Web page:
of raised temperature or fever and chills
(like flu).
• 
Thrombocytopenia (low platelets, these help
the blood to clot). You may bruise more easily
or bleed more than usual if you hurt yourself.
• 
Tumour lysis syndrome (severe infections can
occur after treatment with idarubicin alone or in
combination with other medicines, and may be
fatal).
Very common (may affect more than 1 in
10 people)
• Infections.
• 
Decrease in number of red blood cells, reduced
numbers of white blood cells, abnormally low
amount of platelets.
•  lack or loss of appetite for food.
A
• 
Feeling sick or being sick, the painful
inflammation and ulceration of the mucous
membranes lining the digestive tract, diarrhoea,
stomach ache.
• Hair loss.
• 
Red colouration of urine.
• 
Fever (rise in temperature).
• Headache.
• Chills.

Common (may affect up to 1 in 10 people)
• 
Increase or decrease in heart rate, irregular
heart beat/pulse, heart failure, heart attack.
• 
Inflammation of the vein, swelling (inflammation)
of a vein caused by a blood clot.
Bleeding from the intestines, bellyache.
• 
• 
Liver enzyme elevation.
• Rash, itch.
• Haemorrhages.
• 
Increased sensitivity of irradiated skin ‘radiation
recall reaction’.
Uncommon side effects (may affect up to 1 in
100 people)
• 
Blood infection, bacteria in the blood.
• 
Cancers of blood such as secondary leukaemia
or unfavourable leukaemia (acute myeloid
leukaemia (AML) or myelodysplastic syndrome
(MDS)).
• 
Painful joints due to increased uric acid levels in
your blood (gouty arthritis).
• ECG changes.
• Shock.
• 
Inflammation of the oesophagus, inflammation
of the colon.
• 
Darkening of the skin and nails.
Excessive loss of body fluid.
• 
• 
Spreading of bacterial infection below the skin
surface and tissue damage.
• Heart attack.
• Hives.
Rare side effects (may affect up to 1 in
1,000 people)
• Stroke

Very Rare side effects (may affect up to 1 in
10,000 people)
• 
Serious allergic reaction.
• 
Inflammation of the pericardium (the fibrous
sac surrounding the heart), defect in the heart’s
electrical system.
• 
Minor ulceration of the gastric mucosa.
• 
Hand foot syndrome.
• 
Inflammation of covering of the heart and heart
muscle.
Not known (frequency cannot be estimated from
the available data
• 
Change in certain chemicals in the blood.
• 
Abnormally low levels of all blood cells
produced by the bone marrow.
Reporting of side effects
If you get any side effects, talk to your doctor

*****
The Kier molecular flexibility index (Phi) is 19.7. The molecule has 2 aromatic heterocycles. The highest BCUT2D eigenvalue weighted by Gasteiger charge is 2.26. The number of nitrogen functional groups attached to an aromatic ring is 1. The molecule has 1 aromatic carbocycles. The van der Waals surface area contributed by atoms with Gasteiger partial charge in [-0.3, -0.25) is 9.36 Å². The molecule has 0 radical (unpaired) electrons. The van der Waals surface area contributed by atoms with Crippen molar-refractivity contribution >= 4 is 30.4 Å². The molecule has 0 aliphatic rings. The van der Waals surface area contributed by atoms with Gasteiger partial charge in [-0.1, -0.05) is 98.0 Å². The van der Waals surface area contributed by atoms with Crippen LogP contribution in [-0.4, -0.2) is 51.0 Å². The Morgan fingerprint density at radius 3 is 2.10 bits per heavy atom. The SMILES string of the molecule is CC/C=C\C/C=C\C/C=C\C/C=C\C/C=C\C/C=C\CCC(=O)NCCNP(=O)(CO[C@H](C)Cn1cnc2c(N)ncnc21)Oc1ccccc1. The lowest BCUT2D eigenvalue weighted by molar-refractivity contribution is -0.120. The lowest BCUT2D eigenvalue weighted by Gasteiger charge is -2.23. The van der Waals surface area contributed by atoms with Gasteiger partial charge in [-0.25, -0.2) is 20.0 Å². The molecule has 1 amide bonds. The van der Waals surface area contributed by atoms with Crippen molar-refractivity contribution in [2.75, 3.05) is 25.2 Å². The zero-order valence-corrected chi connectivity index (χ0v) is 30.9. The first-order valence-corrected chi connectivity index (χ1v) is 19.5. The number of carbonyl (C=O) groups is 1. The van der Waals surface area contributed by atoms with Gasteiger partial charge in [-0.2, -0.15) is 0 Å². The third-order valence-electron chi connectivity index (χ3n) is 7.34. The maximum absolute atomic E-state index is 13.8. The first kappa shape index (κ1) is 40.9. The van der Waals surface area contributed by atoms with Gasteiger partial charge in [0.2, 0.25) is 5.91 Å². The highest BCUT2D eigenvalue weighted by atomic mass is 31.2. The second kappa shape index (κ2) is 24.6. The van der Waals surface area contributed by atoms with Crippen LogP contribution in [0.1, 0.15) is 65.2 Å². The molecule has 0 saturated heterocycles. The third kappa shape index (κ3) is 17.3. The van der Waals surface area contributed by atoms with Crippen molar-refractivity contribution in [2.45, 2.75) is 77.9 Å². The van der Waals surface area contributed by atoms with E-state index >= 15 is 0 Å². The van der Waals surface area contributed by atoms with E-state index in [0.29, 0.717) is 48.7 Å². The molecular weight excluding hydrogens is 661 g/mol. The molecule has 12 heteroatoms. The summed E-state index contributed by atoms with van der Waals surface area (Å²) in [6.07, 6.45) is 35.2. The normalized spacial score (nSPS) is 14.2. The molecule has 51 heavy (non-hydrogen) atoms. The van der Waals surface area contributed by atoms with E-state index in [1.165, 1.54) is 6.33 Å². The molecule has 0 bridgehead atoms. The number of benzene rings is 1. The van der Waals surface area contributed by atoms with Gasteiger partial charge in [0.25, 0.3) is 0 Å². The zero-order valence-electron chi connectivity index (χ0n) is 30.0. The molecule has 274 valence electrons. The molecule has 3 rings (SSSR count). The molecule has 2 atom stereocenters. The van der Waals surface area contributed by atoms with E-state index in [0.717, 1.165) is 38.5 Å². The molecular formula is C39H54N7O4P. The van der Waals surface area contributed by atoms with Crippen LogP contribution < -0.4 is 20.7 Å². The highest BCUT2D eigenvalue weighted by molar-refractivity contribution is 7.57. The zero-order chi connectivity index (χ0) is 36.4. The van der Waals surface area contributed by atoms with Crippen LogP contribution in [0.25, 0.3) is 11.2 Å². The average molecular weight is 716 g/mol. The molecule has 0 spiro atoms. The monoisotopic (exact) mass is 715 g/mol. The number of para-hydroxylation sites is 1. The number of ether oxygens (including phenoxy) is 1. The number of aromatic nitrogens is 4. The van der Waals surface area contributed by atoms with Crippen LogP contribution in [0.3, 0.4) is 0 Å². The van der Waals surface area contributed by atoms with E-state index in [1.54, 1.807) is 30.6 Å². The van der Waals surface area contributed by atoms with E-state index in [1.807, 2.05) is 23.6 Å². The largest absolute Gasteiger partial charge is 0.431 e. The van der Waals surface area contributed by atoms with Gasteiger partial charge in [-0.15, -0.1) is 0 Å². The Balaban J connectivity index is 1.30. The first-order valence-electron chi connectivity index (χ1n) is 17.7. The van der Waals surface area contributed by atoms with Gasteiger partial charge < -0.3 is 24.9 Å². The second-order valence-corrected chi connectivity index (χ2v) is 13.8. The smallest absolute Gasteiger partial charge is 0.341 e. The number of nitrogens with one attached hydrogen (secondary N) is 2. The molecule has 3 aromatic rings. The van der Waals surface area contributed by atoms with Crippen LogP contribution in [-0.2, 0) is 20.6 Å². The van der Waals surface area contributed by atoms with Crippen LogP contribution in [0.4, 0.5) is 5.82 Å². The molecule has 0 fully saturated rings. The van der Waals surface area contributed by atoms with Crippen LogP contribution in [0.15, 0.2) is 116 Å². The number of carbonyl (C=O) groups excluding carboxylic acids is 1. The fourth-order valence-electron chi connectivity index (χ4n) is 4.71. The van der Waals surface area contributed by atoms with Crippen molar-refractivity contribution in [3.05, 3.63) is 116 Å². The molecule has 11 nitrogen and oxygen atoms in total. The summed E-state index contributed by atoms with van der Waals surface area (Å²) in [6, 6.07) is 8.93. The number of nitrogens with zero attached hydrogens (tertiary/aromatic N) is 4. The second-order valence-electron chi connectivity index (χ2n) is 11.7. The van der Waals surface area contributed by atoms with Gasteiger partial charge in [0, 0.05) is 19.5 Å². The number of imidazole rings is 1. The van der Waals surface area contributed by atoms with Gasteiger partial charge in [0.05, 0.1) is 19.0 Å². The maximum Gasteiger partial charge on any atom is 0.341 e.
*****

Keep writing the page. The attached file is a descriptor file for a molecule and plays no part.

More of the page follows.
or pharmacist. This includes any possible side
effects not listed in this leaflet. You can also report
side effects directly via the Yellow Card Scheme
website: www.mhra.gov.uk/yellowcard. By
reporting side effects you can help provide more
information on the safety of this medicine.
5. How to store Zavedos
Keep this medicine out of the sight and reach of
children.
Do not use this medicine after the expiry date,
which is stated on the carton after EXP. The expiry
date refers to the last day of that month.
Store in a dry place.
Do not throw away any medicines via wastewater
or household waste. Ask your pharmacist how to
throw away medicines you no longer use. These
measures will help protect the environment.

6. Contents of the pack and other
information
What Zavedos contains
The active substance is idarubicin hydrochloride.
The other ingredients are microcrystalline cellulose
and glyceryl palmito-stearate.
Capsule shell: red iron oxide (E172), titanium
dioxide (E171), sodium dodecyl sulphate and
gelatin.
Printing ink: shellac, propylene glycol and black
iron oxide (E172).
What Zavedos looks like and the contents of
the pack
Zavedos are capsules containing 5 mg or 10 mg
of the active substance idarubicin hydrochloride
and are packaged singly in amber glass bottles.
5 mg capsules: Opaque, red cap and red body
10 mg capsules: Opaque, red cap and white body
The capsules are packed in amber glass bottles.
Marketing Authorisation Holder and
Manufacturer
Marketing Authorisation Holder:
Pfizer Limited, Ramsgate Road, Sandwich, Kent,
CT13 9NJ, UK.
Manufacturer:
Actavis Italy S.p.A., 10 Viale Pasteur,
20014 Nerviano (MI), Italy.
Company Contact address:
If you have any comments on the way this leaflet
is written, please contact Medical Information at
Pfizer Ltd., Walton Oaks, Tadworth, Surrey, UK.
Telephone: 01304 616161.
This leaflet was last revised in 06/2014
Ref: ZD 10_1

Page 4

In patients with active gastrointestinal disease with increased risk of
bleeding and/or perforation, the physician must balance the benefit of oral
idarubicin therapy against the risk.
Hepatic and/or Renal Function
Since hepatic and/or renal function impairment can affect the disposition of
idarubicin, liver and kidney function should be evaluated with conventional
clinical laboratory tests (using serum bilirubin and serum creatinine as
indicators) prior to, and during, treatment. In a number of Phase III clinical
trials, treatment was contraindicated if bilirubin and/or creatinine serum
levels exceeded 2.0-mg %. With other anthracyclines a 50% dose reduction